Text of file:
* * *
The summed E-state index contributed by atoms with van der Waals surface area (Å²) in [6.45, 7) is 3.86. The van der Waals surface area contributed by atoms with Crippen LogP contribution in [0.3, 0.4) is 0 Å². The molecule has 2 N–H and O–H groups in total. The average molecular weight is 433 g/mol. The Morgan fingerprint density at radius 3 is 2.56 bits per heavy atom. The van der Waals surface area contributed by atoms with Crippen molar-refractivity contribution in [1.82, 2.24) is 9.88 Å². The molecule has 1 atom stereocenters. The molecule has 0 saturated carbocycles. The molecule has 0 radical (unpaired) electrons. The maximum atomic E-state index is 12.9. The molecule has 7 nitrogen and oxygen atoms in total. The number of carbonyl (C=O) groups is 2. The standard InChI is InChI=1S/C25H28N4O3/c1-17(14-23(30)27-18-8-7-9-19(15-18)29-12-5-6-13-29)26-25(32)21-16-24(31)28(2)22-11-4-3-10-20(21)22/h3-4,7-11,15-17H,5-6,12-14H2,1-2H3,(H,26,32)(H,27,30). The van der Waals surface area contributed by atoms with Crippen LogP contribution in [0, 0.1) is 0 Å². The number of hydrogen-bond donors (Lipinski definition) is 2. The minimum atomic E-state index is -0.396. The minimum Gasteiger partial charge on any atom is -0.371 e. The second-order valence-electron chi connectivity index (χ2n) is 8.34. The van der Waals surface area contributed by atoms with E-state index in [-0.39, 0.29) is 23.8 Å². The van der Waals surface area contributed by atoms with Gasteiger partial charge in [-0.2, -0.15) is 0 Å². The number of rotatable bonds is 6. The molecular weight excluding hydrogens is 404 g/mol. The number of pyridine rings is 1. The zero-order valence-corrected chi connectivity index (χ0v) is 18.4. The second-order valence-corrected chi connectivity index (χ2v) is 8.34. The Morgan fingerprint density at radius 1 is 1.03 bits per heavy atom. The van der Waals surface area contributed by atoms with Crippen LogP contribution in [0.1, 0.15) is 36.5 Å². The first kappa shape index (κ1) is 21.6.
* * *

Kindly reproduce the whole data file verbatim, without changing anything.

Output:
The summed E-state index contributed by atoms with van der Waals surface area (Å²) in [6.45, 7) is 3.86. The van der Waals surface area contributed by atoms with Crippen LogP contribution in [0.3, 0.4) is 0 Å². The molecule has 2 N–H and O–H groups in total. The average molecular weight is 433 g/mol. The Morgan fingerprint density at radius 3 is 2.56 bits per heavy atom. The van der Waals surface area contributed by atoms with Crippen molar-refractivity contribution in [1.82, 2.24) is 9.88 Å². The molecule has 1 atom stereocenters. The molecule has 0 saturated carbocycles. The molecule has 0 radical (unpaired) electrons. The maximum atomic E-state index is 12.9. The molecule has 7 nitrogen and oxygen atoms in total. The number of carbonyl (C=O) groups is 2. The standard InChI is InChI=1S/C25H28N4O3/c1-17(14-23(30)27-18-8-7-9-19(15-18)29-12-5-6-13-29)26-25(32)21-16-24(31)28(2)22-11-4-3-10-20(21)22/h3-4,7-11,15-17H,5-6,12-14H2,1-2H3,(H,26,32)(H,27,30). The van der Waals surface area contributed by atoms with Crippen LogP contribution in [0, 0.1) is 0 Å². The number of hydrogen-bond donors (Lipinski definition) is 2. The minimum atomic E-state index is -0.396. The minimum Gasteiger partial charge on any atom is -0.371 e. The second-order valence-electron chi connectivity index (χ2n) is 8.34. The van der Waals surface area contributed by atoms with E-state index in [-0.39, 0.29) is 23.8 Å². The van der Waals surface area contributed by atoms with Gasteiger partial charge in [-0.2, -0.15) is 0 Å². The number of rotatable bonds is 6. The molecular weight excluding hydrogens is 404 g/mol. The number of pyridine rings is 1. The zero-order valence-corrected chi connectivity index (χ0v) is 18.4. The second-order valence-corrected chi connectivity index (χ2v) is 8.34. The Morgan fingerprint density at radius 1 is 1.03 bits per heavy atom. The van der Waals surface area contributed by atoms with Crippen LogP contribution in [0.1, 0.15) is 36.5 Å². The first kappa shape index (κ1) is 21.6.